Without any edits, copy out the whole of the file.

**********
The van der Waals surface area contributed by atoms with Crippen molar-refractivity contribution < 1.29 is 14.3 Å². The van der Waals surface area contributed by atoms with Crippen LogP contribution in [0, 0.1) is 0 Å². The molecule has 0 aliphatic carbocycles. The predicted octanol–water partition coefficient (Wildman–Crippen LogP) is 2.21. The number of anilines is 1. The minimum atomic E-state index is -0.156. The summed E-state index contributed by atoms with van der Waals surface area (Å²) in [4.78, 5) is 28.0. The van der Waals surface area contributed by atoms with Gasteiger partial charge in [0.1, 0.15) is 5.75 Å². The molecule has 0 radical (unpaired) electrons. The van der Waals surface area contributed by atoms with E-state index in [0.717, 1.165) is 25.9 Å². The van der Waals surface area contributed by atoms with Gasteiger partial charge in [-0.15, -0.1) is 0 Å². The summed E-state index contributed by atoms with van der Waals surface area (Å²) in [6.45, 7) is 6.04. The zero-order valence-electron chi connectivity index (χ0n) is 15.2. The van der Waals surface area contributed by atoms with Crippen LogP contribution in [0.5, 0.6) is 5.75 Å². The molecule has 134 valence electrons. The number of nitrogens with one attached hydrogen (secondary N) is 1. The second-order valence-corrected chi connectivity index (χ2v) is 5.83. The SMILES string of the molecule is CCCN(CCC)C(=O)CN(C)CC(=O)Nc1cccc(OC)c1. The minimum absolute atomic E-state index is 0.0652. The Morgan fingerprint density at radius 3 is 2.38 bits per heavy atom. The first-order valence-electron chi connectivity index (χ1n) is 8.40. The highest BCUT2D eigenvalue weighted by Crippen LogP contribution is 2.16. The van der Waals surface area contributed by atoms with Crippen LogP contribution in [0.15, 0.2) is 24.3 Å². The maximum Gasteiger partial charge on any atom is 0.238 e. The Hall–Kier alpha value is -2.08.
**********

The van der Waals surface area contributed by atoms with Crippen molar-refractivity contribution < 1.29 is 14.3 Å². The van der Waals surface area contributed by atoms with Crippen LogP contribution in [0, 0.1) is 0 Å². The molecule has 0 aliphatic carbocycles. The predicted octanol–water partition coefficient (Wildman–Crippen LogP) is 2.21. The number of anilines is 1. The minimum atomic E-state index is -0.156. The summed E-state index contributed by atoms with van der Waals surface area (Å²) in [4.78, 5) is 28.0. The van der Waals surface area contributed by atoms with Gasteiger partial charge in [0.1, 0.15) is 5.75 Å². The molecule has 0 radical (unpaired) electrons. The van der Waals surface area contributed by atoms with E-state index in [0.717, 1.165) is 25.9 Å². The van der Waals surface area contributed by atoms with Gasteiger partial charge in [-0.15, -0.1) is 0 Å². The summed E-state index contributed by atoms with van der Waals surface area (Å²) in [6.45, 7) is 6.04. The zero-order valence-electron chi connectivity index (χ0n) is 15.2. The van der Waals surface area contributed by atoms with Crippen LogP contribution in [0.5, 0.6) is 5.75 Å². The molecule has 134 valence electrons. The number of nitrogens with one attached hydrogen (secondary N) is 1. The second-order valence-corrected chi connectivity index (χ2v) is 5.83. The SMILES string of the molecule is CCCN(CCC)C(=O)CN(C)CC(=O)Nc1cccc(OC)c1. The minimum absolute atomic E-state index is 0.0652. The Morgan fingerprint density at radius 3 is 2.38 bits per heavy atom. The first-order valence-electron chi connectivity index (χ1n) is 8.40. The highest BCUT2D eigenvalue weighted by Crippen LogP contribution is 2.16. The van der Waals surface area contributed by atoms with Crippen LogP contribution in [0.15, 0.2) is 24.3 Å². The maximum Gasteiger partial charge on any atom is 0.238 e. The Hall–Kier alpha value is -2.08.